5.8 Medical Safety:
Embedding the date and patient’s name in medical images could increase the confidentiality of medical information as well as the security.
Requirements of Watermarking
To achieve maximum protection of intellectual property with watermarked media, several requirements must be satisfied:
The watermark should be imperceptible so as not to affect the viewing experience of the image or the quality of the audio signal.
The watermark must be difficult or even impossible to remove by a hacker, at least without obviously degrading the host signal.
6.3 Statistically Undetectable
A pirate should not be able to detect the watermark by comparing several watermarked signals belonging to the same author.
6.4.1 The watermark should be survive the lossy compression techniques like JPEG, which is commonly used for transmission and storage.
6.4.2 The watermark should still be retrievable even if common signal processing operation are applied, such as signal enhancement, geometric image operations, noise, filtering, and etc.
Retrieval of the watermark should be unambiguously identify the owner, and the accuracy of identification should degrade gracefully in the face of attacks
As we have witnessed in the past few months, the problem of protecting multimedia information becomes more and more important and a lot of copyright owners are concerned about protecting any illegal duplication of their data or work. Some serious work needs to be done in order to maintain the availability of multimedia information but, in the meantime, the industry must come up with ways to protect intellectual property of creators, distributors or simple owners of such data.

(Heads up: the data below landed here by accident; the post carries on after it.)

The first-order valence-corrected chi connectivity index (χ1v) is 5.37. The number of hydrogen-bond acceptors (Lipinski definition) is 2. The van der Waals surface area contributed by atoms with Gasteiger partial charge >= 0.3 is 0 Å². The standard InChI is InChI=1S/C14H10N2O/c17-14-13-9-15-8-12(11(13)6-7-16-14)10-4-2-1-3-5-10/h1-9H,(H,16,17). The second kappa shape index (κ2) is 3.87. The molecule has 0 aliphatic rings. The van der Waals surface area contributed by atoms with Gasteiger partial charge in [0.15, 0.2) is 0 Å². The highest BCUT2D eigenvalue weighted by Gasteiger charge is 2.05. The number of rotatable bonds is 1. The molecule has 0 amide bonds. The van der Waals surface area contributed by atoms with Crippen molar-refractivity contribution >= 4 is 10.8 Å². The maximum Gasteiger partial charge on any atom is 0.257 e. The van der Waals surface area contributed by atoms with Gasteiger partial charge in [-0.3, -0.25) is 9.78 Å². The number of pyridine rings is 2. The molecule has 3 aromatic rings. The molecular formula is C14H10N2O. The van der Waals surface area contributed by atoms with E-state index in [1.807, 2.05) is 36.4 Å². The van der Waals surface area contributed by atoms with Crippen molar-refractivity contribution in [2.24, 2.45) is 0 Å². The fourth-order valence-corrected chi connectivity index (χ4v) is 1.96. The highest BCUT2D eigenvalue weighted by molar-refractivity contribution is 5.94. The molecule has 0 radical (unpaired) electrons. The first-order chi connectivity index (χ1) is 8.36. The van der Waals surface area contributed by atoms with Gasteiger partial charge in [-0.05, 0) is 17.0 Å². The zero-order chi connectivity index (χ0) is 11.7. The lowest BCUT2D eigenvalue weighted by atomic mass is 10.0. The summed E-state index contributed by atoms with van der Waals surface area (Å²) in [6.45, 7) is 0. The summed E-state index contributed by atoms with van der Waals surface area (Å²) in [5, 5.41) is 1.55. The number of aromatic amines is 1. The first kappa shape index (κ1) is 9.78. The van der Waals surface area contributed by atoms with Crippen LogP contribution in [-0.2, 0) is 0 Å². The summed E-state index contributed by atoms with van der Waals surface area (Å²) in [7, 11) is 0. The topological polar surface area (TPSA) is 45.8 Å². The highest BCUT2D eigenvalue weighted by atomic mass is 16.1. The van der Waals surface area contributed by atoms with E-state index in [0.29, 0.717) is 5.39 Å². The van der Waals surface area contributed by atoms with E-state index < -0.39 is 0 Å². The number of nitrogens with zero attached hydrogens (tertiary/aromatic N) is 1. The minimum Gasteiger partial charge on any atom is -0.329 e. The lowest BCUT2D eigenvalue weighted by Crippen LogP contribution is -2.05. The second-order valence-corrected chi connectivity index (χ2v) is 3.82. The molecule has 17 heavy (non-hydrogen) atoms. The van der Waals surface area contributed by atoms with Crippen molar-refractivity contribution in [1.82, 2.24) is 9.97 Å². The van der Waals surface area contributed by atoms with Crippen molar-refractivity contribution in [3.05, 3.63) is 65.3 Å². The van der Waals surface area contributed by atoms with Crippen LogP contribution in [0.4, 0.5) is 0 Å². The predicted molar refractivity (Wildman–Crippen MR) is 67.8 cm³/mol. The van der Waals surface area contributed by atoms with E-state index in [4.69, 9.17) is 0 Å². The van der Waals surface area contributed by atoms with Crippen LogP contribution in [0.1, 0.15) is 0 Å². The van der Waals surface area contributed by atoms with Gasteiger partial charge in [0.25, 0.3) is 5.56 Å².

This is an interesting challenge and this is probably why so much attention has been drawn toward the development of digital images protection schemes.
Of the many approaches possible to protect visual data, digital watermarking is probably the one that has received most interest. The goal of digital watermarking is to produce an image that looks exactly the same to a human eye but still allows its positive identification in comparison with the owner's key if necessary.
 I J Cox , M L Miller and J A Bloom , Watermarking Applications and their Properties .
 A H Paquet , R K Ward , Wavelet Based Digital Watermarking
 G Voyatzis and I Pitas , The Use Of Watermarks in the Protection of Digital Multimedia Products .
 H Y Lo , S Topiwala and J Wang , Wavelet Based Steganography and Watermarking .